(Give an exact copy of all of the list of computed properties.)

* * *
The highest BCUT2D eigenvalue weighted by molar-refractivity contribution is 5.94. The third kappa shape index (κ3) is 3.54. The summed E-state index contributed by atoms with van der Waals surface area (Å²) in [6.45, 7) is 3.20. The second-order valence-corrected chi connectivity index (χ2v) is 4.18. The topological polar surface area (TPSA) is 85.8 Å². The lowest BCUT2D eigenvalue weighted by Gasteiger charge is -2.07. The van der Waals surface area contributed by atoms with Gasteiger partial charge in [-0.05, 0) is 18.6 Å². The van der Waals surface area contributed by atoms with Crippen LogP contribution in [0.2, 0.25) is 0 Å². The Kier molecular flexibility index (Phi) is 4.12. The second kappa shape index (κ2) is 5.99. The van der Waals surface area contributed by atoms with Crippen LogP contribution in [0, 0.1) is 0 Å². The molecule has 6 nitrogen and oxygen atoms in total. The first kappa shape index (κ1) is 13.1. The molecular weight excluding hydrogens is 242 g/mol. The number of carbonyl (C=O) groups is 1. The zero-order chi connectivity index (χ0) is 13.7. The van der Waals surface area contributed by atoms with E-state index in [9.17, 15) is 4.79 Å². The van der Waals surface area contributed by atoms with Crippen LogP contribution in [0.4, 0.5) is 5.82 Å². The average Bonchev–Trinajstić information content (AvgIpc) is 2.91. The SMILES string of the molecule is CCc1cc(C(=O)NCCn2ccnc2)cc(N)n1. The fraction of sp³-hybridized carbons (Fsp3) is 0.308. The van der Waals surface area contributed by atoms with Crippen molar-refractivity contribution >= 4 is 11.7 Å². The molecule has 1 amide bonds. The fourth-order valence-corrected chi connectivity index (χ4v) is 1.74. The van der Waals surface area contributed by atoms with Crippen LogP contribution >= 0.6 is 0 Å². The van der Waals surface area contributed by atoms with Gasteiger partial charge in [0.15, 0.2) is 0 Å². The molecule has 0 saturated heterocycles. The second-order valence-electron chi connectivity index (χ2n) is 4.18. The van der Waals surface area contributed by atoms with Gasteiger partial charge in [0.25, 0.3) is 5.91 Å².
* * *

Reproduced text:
The highest BCUT2D eigenvalue weighted by molar-refractivity contribution is 5.94. The third kappa shape index (κ3) is 3.54. The summed E-state index contributed by atoms with van der Waals surface area (Å²) in [6.45, 7) is 3.20. The second-order valence-corrected chi connectivity index (χ2v) is 4.18. The topological polar surface area (TPSA) is 85.8 Å². The lowest BCUT2D eigenvalue weighted by Gasteiger charge is -2.07. The van der Waals surface area contributed by atoms with Gasteiger partial charge in [-0.05, 0) is 18.6 Å². The van der Waals surface area contributed by atoms with Crippen LogP contribution in [0.2, 0.25) is 0 Å². The Kier molecular flexibility index (Phi) is 4.12. The second kappa shape index (κ2) is 5.99. The van der Waals surface area contributed by atoms with Crippen LogP contribution in [0, 0.1) is 0 Å². The molecule has 6 nitrogen and oxygen atoms in total. The first kappa shape index (κ1) is 13.1. The molecular weight excluding hydrogens is 242 g/mol. The number of carbonyl (C=O) groups is 1. The zero-order chi connectivity index (χ0) is 13.7. The van der Waals surface area contributed by atoms with E-state index in [9.17, 15) is 4.79 Å². The van der Waals surface area contributed by atoms with Crippen LogP contribution in [0.4, 0.5) is 5.82 Å². The average Bonchev–Trinajstić information content (AvgIpc) is 2.91. The SMILES string of the molecule is CCc1cc(C(=O)NCCn2ccnc2)cc(N)n1. The fraction of sp³-hybridized carbons (Fsp3) is 0.308. The van der Waals surface area contributed by atoms with Crippen molar-refractivity contribution >= 4 is 11.7 Å². The molecule has 1 amide bonds. The fourth-order valence-corrected chi connectivity index (χ4v) is 1.74. The van der Waals surface area contributed by atoms with Crippen LogP contribution >= 0.6 is 0 Å². The van der Waals surface area contributed by atoms with Gasteiger partial charge in [0.15, 0.2) is 0 Å². The molecule has 0 saturated heterocycles. The second-order valence-electron chi connectivity index (χ2n) is 4.18. The van der Waals surface area contributed by atoms with Gasteiger partial charge in [0.25, 0.3) is 5.91 Å².